The solution? First, think about the AD forest(s) that hold either your virtualization management servers (e.g. vCenter) or those user accounts with privileged access to the virtualization infrastructure (i.e. users with the Administrator role in vCenter). Those forests, including each domain and domain controller within them, must be locked down and secure to a level appropriate for the virtualization infrastructure itself. Organizations with outstanding AD security issues with no resolution in site should really look at implementing a small, separate AD forest for providing directory and authentication services to their infrastructure including virtualization, storage and network components. This small AD forest would be much more locked down and protected and careful thought should be given before implementing synchronization or trust relationships between it and other forests. This may be at the price of maintaining additional user accounts for infrastructure admins but that is the price of security in this instance. If trust is implemented it should such that the infrastructure forest is trusted by the other forests not vice versa. If synchronization is implemented, password changes or other authentication data should not flow from other forests or directories into the infrastructure forest.
The final risk area in newly virtualized organizations is a lack of auditing and log management for virtualization infrastructure components
Virtualization management servers (e.g. vCenter) and hosts (e.g. ESX/i) can generate audit logs. It is crucial to enable this feature and subsequently collect, archive alert and report on this log data the same as is necessary with any other security critical components on your network. Virtualization hosts like ESX/i are simple to accommodate since they can send events via syslog, but management servers like vCenter are more problematic. vCenter creates a number of text log files named vpxd-1 through 9 but my research has proven them to omit very important data and fail to resolve other key ID codes. This is not to say the audit trails aren’t there. They are but they are trapped inside database tables. In the case of vCenter the audit trail is stored in VPX_EVENT and VPX_EVENT_ARG tables within the vCenter SQL database. Incomprehensibly command line interfaces like Get-VIEvent that pull data from these leave out critical event arguments as well as the name or ID of the event itself! So the final option seems to be direct query of the SQL tables themselves with the necessary resolution of foreign keys to rows in related tables. This presents an opportunity to log management and SIEM vendors to distinguish themselves with enhanced support for collecting enriched audit trails from virtualization infrastructures.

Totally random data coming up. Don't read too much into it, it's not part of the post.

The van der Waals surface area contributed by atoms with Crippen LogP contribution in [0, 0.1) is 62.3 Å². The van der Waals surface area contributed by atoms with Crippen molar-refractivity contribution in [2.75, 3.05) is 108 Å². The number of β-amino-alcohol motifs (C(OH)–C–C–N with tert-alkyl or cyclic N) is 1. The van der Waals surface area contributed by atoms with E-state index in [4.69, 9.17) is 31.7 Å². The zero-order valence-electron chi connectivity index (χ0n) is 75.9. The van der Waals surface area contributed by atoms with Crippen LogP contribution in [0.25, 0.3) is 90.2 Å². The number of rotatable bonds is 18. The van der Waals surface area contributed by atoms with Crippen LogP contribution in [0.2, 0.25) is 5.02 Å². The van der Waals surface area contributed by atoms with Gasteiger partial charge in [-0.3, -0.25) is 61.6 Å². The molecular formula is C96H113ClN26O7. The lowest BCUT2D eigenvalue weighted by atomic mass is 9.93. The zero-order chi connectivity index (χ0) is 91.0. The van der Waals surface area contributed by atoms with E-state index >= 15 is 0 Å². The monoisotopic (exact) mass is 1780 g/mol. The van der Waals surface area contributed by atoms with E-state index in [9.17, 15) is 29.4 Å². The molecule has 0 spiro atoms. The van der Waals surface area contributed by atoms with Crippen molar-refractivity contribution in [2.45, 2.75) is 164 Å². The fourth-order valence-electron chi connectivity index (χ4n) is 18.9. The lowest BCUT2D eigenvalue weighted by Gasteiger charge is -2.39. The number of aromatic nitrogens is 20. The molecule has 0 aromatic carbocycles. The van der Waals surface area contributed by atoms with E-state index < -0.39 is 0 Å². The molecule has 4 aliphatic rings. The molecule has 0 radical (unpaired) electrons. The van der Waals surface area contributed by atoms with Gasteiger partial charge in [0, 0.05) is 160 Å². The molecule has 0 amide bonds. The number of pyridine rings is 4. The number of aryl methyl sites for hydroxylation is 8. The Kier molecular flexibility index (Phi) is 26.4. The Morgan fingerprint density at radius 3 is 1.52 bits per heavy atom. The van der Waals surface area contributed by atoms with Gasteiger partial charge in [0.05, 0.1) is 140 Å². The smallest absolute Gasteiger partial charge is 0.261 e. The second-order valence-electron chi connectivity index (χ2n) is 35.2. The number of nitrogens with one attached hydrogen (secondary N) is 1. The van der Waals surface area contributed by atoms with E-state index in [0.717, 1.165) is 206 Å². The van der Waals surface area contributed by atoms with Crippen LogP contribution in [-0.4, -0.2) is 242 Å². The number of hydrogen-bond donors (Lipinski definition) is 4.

Are there risks in the typical virtualized data center?
Absolutely. But it’s important to identify the real risks. In most environments, the risk is less among the virtual machines and more with the basic security controls of the infrastructure itself as well as risks resulting from poorly understood security dependencies between the virtualization infrastructure and the directory used for identity and authentication. Make sure virtualization infrastructure components are properly isolated. Follow the same best practices for securing root access on hosts as we’ve had to apply to normal servers for decades. And include audits trails from virtualization infrastructure in all log management efforts.